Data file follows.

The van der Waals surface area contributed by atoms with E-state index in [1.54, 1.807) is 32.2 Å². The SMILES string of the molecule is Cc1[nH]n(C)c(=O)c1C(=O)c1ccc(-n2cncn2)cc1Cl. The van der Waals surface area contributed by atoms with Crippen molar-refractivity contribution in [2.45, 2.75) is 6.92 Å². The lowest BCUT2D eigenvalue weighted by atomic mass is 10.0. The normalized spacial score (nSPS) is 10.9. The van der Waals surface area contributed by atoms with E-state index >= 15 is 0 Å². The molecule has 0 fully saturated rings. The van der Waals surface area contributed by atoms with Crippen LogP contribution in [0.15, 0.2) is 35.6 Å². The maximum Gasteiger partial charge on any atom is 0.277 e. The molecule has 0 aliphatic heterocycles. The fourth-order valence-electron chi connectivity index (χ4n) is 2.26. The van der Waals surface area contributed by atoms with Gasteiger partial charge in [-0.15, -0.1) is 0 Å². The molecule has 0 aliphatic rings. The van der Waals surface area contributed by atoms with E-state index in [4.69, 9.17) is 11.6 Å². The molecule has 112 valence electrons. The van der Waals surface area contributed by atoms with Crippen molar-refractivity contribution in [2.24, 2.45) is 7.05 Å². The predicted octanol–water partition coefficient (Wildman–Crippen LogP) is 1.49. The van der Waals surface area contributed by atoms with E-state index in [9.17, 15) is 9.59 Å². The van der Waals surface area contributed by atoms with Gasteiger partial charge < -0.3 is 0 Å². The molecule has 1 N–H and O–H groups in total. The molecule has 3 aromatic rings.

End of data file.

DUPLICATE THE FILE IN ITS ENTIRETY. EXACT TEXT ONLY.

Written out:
The van der Waals surface area contributed by atoms with E-state index in [1.54, 1.807) is 32.2 Å². The SMILES string of the molecule is Cc1[nH]n(C)c(=O)c1C(=O)c1ccc(-n2cncn2)cc1Cl. The van der Waals surface area contributed by atoms with Crippen molar-refractivity contribution in [2.45, 2.75) is 6.92 Å². The lowest BCUT2D eigenvalue weighted by atomic mass is 10.0. The normalized spacial score (nSPS) is 10.9. The van der Waals surface area contributed by atoms with E-state index >= 15 is 0 Å². The molecule has 0 fully saturated rings. The van der Waals surface area contributed by atoms with Crippen LogP contribution in [0.15, 0.2) is 35.6 Å². The maximum Gasteiger partial charge on any atom is 0.277 e. The molecule has 0 aliphatic heterocycles. The fourth-order valence-electron chi connectivity index (χ4n) is 2.26. The van der Waals surface area contributed by atoms with Gasteiger partial charge in [-0.15, -0.1) is 0 Å². The molecule has 0 aliphatic rings. The van der Waals surface area contributed by atoms with E-state index in [4.69, 9.17) is 11.6 Å². The molecule has 112 valence electrons. The van der Waals surface area contributed by atoms with Crippen molar-refractivity contribution in [2.24, 2.45) is 7.05 Å². The predicted octanol–water partition coefficient (Wildman–Crippen LogP) is 1.49. The van der Waals surface area contributed by atoms with E-state index in [9.17, 15) is 9.59 Å². The van der Waals surface area contributed by atoms with Gasteiger partial charge < -0.3 is 0 Å². The molecule has 1 N–H and O–H groups in total. The molecule has 3 aromatic rings.